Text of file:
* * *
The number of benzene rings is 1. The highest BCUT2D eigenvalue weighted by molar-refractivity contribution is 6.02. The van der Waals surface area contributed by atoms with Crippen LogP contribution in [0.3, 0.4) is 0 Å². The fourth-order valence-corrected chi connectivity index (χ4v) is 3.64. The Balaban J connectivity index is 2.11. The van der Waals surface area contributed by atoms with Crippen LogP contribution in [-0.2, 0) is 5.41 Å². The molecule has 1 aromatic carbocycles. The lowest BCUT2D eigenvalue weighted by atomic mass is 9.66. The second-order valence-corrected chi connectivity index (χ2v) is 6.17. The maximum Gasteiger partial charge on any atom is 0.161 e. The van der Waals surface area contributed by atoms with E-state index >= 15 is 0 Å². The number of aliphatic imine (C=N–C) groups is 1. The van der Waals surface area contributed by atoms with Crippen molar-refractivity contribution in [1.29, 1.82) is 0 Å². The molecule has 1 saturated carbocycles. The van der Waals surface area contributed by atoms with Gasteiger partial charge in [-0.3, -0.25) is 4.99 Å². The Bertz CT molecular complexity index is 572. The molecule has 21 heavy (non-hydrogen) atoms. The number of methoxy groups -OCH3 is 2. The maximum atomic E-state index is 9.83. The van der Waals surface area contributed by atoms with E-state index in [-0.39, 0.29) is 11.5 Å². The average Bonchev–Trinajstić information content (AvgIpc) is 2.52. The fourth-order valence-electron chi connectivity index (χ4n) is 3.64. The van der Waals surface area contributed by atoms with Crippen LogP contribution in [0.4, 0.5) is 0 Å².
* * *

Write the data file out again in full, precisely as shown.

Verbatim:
The number of benzene rings is 1. The highest BCUT2D eigenvalue weighted by molar-refractivity contribution is 6.02. The van der Waals surface area contributed by atoms with Crippen LogP contribution in [0.3, 0.4) is 0 Å². The fourth-order valence-corrected chi connectivity index (χ4v) is 3.64. The Balaban J connectivity index is 2.11. The van der Waals surface area contributed by atoms with Crippen LogP contribution in [-0.2, 0) is 5.41 Å². The molecule has 1 aromatic carbocycles. The lowest BCUT2D eigenvalue weighted by atomic mass is 9.66. The second-order valence-corrected chi connectivity index (χ2v) is 6.17. The maximum Gasteiger partial charge on any atom is 0.161 e. The van der Waals surface area contributed by atoms with E-state index >= 15 is 0 Å². The number of aliphatic imine (C=N–C) groups is 1. The van der Waals surface area contributed by atoms with Crippen molar-refractivity contribution in [1.29, 1.82) is 0 Å². The molecule has 1 saturated carbocycles. The van der Waals surface area contributed by atoms with Gasteiger partial charge in [-0.3, -0.25) is 4.99 Å². The Bertz CT molecular complexity index is 572. The molecule has 21 heavy (non-hydrogen) atoms. The number of methoxy groups -OCH3 is 2. The maximum atomic E-state index is 9.83. The van der Waals surface area contributed by atoms with E-state index in [-0.39, 0.29) is 11.5 Å². The average Bonchev–Trinajstić information content (AvgIpc) is 2.52. The fourth-order valence-electron chi connectivity index (χ4n) is 3.64. The van der Waals surface area contributed by atoms with Crippen LogP contribution in [0.4, 0.5) is 0 Å².